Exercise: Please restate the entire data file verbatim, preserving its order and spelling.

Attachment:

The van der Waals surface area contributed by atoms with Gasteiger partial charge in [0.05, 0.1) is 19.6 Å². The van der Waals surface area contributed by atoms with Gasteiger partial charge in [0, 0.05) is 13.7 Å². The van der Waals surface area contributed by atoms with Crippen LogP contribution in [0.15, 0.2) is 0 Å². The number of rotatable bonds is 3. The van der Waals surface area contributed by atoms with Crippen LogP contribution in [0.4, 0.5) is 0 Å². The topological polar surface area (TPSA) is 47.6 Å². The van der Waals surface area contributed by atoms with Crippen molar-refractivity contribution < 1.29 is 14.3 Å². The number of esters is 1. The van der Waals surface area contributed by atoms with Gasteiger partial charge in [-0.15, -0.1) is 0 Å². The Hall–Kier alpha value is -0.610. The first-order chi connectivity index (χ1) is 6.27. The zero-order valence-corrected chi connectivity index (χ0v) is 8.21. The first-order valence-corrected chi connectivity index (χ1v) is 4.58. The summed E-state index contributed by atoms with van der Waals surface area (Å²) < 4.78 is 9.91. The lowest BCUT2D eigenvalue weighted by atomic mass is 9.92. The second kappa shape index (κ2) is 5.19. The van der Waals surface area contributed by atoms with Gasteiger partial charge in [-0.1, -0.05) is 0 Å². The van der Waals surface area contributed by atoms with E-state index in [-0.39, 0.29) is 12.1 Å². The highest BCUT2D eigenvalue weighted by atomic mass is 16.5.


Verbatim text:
The van der Waals surface area contributed by atoms with Gasteiger partial charge in [0.05, 0.1) is 19.6 Å². The van der Waals surface area contributed by atoms with Gasteiger partial charge in [0, 0.05) is 13.7 Å². The van der Waals surface area contributed by atoms with Crippen LogP contribution in [0.15, 0.2) is 0 Å². The number of rotatable bonds is 3. The van der Waals surface area contributed by atoms with Crippen LogP contribution in [0.4, 0.5) is 0 Å². The topological polar surface area (TPSA) is 47.6 Å². The van der Waals surface area contributed by atoms with Crippen molar-refractivity contribution < 1.29 is 14.3 Å². The number of esters is 1. The van der Waals surface area contributed by atoms with Gasteiger partial charge in [-0.15, -0.1) is 0 Å². The Hall–Kier alpha value is -0.610. The first-order chi connectivity index (χ1) is 6.27. The zero-order valence-corrected chi connectivity index (χ0v) is 8.21. The first-order valence-corrected chi connectivity index (χ1v) is 4.58. The summed E-state index contributed by atoms with van der Waals surface area (Å²) < 4.78 is 9.91. The lowest BCUT2D eigenvalue weighted by atomic mass is 9.92. The second kappa shape index (κ2) is 5.19. The van der Waals surface area contributed by atoms with Gasteiger partial charge in [-0.1, -0.05) is 0 Å². The van der Waals surface area contributed by atoms with E-state index in [-0.39, 0.29) is 12.1 Å². The highest BCUT2D eigenvalue weighted by atomic mass is 16.5.